The testing questions thing - unless they are explicitly linked to some kind of training / assessment element in your relationship with him - sounds like a power trip.

And yes, poor form to ask a newbie to lead a meeting with such short notice, and insensitive to joke about you doing a bad job. Perhaps there are sectors / industries where you're expected to have a thick skin about that sort of thing, but I'd certainly not consider that appropriate in my area.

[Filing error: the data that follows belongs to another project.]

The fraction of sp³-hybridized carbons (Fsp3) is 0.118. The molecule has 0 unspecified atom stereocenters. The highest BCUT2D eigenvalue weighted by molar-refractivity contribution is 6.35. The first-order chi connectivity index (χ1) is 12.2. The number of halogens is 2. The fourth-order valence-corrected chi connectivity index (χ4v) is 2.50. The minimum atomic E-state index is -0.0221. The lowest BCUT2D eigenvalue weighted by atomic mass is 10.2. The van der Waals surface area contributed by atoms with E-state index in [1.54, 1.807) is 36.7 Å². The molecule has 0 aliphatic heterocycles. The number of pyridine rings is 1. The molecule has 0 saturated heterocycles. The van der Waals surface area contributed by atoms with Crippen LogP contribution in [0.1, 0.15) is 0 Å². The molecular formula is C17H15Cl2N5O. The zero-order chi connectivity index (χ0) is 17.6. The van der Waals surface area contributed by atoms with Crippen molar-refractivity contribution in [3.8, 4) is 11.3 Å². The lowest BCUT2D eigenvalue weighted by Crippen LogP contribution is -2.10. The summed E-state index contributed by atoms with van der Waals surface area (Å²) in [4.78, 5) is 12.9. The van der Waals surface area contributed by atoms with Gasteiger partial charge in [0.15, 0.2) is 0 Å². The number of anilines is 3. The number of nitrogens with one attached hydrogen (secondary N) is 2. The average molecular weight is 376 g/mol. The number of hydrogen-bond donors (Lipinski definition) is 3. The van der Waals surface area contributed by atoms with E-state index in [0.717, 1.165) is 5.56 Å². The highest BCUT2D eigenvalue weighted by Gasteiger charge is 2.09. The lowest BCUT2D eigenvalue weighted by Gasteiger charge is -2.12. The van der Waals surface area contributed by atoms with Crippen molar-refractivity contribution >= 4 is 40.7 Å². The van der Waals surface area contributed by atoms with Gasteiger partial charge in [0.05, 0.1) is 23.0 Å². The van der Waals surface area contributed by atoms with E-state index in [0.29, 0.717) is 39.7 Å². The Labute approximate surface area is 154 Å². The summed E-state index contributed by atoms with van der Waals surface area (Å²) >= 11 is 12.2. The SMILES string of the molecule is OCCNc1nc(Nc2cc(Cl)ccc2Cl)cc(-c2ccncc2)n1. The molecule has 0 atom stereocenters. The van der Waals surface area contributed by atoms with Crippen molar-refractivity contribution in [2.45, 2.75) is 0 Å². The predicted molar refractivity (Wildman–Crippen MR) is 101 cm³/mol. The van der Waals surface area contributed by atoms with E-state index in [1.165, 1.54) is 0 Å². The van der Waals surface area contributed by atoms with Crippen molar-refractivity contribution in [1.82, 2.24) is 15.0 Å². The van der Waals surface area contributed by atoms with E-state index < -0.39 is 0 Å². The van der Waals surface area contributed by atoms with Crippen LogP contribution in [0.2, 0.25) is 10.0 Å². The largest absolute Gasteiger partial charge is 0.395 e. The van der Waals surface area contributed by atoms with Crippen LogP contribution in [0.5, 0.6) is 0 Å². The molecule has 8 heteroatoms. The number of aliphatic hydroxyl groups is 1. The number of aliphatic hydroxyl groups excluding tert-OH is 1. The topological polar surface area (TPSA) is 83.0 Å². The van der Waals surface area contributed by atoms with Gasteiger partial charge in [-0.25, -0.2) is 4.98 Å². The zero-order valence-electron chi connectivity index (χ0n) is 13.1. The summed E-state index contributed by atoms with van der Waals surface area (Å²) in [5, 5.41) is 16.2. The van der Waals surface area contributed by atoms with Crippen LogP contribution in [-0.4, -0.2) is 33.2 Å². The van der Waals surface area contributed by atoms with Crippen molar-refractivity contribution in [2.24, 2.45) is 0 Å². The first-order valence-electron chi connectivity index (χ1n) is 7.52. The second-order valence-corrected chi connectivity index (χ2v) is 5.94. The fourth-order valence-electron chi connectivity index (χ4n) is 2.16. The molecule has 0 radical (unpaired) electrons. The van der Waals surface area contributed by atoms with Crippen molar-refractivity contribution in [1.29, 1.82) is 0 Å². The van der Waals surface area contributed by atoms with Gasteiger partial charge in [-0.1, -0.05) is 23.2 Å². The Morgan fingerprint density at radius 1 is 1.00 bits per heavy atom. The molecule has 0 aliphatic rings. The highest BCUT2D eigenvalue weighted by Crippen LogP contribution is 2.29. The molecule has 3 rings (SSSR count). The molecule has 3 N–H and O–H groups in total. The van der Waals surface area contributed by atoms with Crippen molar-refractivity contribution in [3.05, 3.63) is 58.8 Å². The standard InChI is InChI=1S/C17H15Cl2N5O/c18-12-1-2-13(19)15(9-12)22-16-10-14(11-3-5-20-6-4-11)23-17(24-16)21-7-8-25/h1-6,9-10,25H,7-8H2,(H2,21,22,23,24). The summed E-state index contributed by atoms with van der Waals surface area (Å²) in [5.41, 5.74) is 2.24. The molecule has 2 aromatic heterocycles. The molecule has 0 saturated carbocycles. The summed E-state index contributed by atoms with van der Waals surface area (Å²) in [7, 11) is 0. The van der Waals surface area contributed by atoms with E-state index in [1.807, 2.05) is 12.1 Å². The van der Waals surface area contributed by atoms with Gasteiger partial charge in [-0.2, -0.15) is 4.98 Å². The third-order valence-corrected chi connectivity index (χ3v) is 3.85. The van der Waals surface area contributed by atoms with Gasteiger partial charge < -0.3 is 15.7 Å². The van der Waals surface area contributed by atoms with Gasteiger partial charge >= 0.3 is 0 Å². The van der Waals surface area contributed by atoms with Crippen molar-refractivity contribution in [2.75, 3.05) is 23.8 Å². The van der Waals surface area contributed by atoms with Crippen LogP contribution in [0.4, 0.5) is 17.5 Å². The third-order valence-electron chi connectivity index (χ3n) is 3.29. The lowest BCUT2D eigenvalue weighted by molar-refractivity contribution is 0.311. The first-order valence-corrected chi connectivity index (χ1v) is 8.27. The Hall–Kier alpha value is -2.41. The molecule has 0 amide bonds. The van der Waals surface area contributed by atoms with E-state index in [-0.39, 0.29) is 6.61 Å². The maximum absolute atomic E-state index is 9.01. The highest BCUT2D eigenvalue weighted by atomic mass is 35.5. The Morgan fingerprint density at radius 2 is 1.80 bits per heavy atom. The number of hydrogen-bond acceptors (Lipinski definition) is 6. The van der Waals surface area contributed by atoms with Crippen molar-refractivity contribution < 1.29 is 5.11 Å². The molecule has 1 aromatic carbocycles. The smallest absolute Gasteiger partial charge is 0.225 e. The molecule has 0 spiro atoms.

Perhaps his intentions are good. But his approach sounds unprofessional to me.

Yy to the idea of noting the incidents that make you uncomfortable in case you need them for review etc. Congratulations on the new career and I hope it gets better soon.

bakingaddict Tue 27-Sep-16 19:32:08

Mmm I don't know it's fine to ask you technical questions on the spot but having you leading a meeting without purposefully giving you time to prep and mentally prepare and then saying you were off form because of your holiday doesn't speak to me of a supportive boss. Be careful he isn't setting you up for a fall I'd be very wary around him

DixieWishbone Tue 27-Sep-16 19:33:42

Message withdrawn at poster's request.

TheVeryHungryDieter Tue 27-Sep-16 19:53:16